The Department of Justice recently announced the indictment of Nakeisha Hall, Jimmie Goodman and Abdulla Coleman on charges related to income tax identity theft by which the defendants are accused of filing phony federal income tax returns and receiving more than a million dollars in bogus refunds over a three year period. Hall, worked as an IRS employee ironically in the Taxpayer Advocate Service which is a section of the IRS that helps taxpayers with problems. Instead, she is accused of creating problems for taxpayers by improperly using her access to IRS computers to obtain the names and Social Security numbers of taxpayers and using that information to electronically file phony income tax returns with counterfeit W-2s to receive fraudulent refunds. The refunds were paid by way of debit cards and sent to addresses that Hall controlled. In other cases, when checks were issued for the refunds, she again had them sent to addresses controlled by her and forged the identity theft victims’ signatures to cash the checks.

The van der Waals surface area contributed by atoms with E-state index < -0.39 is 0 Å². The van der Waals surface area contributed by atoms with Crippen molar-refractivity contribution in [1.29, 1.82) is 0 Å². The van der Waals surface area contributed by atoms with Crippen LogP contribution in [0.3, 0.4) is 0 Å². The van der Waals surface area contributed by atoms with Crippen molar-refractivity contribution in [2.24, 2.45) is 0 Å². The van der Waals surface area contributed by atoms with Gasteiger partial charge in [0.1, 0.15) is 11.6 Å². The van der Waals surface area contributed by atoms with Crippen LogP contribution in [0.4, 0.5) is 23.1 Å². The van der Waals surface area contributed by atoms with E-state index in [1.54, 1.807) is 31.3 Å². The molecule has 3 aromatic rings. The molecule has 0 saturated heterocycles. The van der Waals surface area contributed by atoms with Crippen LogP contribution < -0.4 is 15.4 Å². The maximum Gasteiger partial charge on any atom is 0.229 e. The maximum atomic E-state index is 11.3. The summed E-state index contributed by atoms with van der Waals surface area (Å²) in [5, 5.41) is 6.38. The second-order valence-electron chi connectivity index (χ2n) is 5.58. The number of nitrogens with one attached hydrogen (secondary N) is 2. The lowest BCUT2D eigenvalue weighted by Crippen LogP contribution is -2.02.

Try as it may, the IRS is having a difficult time stopping income tax identity theft by which an identity thief steals your personal information and files a phony income tax return using your name and gets a refund. Along with protecting your personal information, particularly your Social Security number as much as you can, the best thing you can do to avoid becoming a victim of income tax identity theft is to file your income tax return early. Income tax identity theft can only work when the criminal is able to file an income tax return using your name and Social Security number before you file your own legitimate income tax return so consider filing as early as possible.